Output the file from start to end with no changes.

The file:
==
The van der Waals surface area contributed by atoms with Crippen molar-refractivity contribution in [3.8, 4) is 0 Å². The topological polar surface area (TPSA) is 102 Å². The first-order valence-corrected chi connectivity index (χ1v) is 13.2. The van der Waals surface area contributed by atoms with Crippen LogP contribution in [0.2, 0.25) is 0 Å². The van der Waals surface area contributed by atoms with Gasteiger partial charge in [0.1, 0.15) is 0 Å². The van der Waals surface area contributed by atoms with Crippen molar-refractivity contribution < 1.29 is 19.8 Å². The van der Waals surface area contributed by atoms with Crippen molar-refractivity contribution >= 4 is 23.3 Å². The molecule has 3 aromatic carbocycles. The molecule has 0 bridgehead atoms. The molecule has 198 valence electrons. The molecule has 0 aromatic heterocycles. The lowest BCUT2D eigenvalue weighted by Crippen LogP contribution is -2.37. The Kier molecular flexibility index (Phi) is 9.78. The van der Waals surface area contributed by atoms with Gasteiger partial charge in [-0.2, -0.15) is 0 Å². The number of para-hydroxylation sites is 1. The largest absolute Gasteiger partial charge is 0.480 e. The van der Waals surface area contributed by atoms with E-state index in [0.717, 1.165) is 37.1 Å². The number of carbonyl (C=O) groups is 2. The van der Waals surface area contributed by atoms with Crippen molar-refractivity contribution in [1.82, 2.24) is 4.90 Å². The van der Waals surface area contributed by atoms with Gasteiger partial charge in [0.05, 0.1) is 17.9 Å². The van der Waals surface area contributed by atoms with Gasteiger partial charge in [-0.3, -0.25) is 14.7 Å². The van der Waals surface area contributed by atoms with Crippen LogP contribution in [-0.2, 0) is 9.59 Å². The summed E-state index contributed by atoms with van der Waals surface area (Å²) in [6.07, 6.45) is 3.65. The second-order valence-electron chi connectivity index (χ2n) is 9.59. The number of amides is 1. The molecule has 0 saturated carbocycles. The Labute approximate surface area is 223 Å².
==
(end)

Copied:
The van der Waals surface area contributed by atoms with Crippen molar-refractivity contribution in [3.8, 4) is 0 Å². The topological polar surface area (TPSA) is 102 Å². The first-order valence-corrected chi connectivity index (χ1v) is 13.2. The van der Waals surface area contributed by atoms with Crippen LogP contribution in [0.2, 0.25) is 0 Å². The van der Waals surface area contributed by atoms with Gasteiger partial charge in [0.1, 0.15) is 0 Å². The van der Waals surface area contributed by atoms with Crippen molar-refractivity contribution < 1.29 is 19.8 Å². The van der Waals surface area contributed by atoms with Crippen molar-refractivity contribution >= 4 is 23.3 Å². The molecule has 3 aromatic carbocycles. The molecule has 0 bridgehead atoms. The molecule has 198 valence electrons. The molecule has 0 aromatic heterocycles. The lowest BCUT2D eigenvalue weighted by Crippen LogP contribution is -2.37. The Kier molecular flexibility index (Phi) is 9.78. The van der Waals surface area contributed by atoms with Gasteiger partial charge in [-0.2, -0.15) is 0 Å². The number of para-hydroxylation sites is 1. The largest absolute Gasteiger partial charge is 0.480 e. The van der Waals surface area contributed by atoms with E-state index in [0.717, 1.165) is 37.1 Å². The number of carbonyl (C=O) groups is 2. The van der Waals surface area contributed by atoms with Crippen molar-refractivity contribution in [1.82, 2.24) is 4.90 Å². The van der Waals surface area contributed by atoms with Gasteiger partial charge in [0.05, 0.1) is 17.9 Å². The van der Waals surface area contributed by atoms with Gasteiger partial charge in [-0.3, -0.25) is 14.7 Å². The van der Waals surface area contributed by atoms with Crippen LogP contribution in [-0.2, 0) is 9.59 Å². The summed E-state index contributed by atoms with van der Waals surface area (Å²) in [6.07, 6.45) is 3.65. The second-order valence-electron chi connectivity index (χ2n) is 9.59. The number of amides is 1. The molecule has 0 saturated carbocycles. The Labute approximate surface area is 223 Å².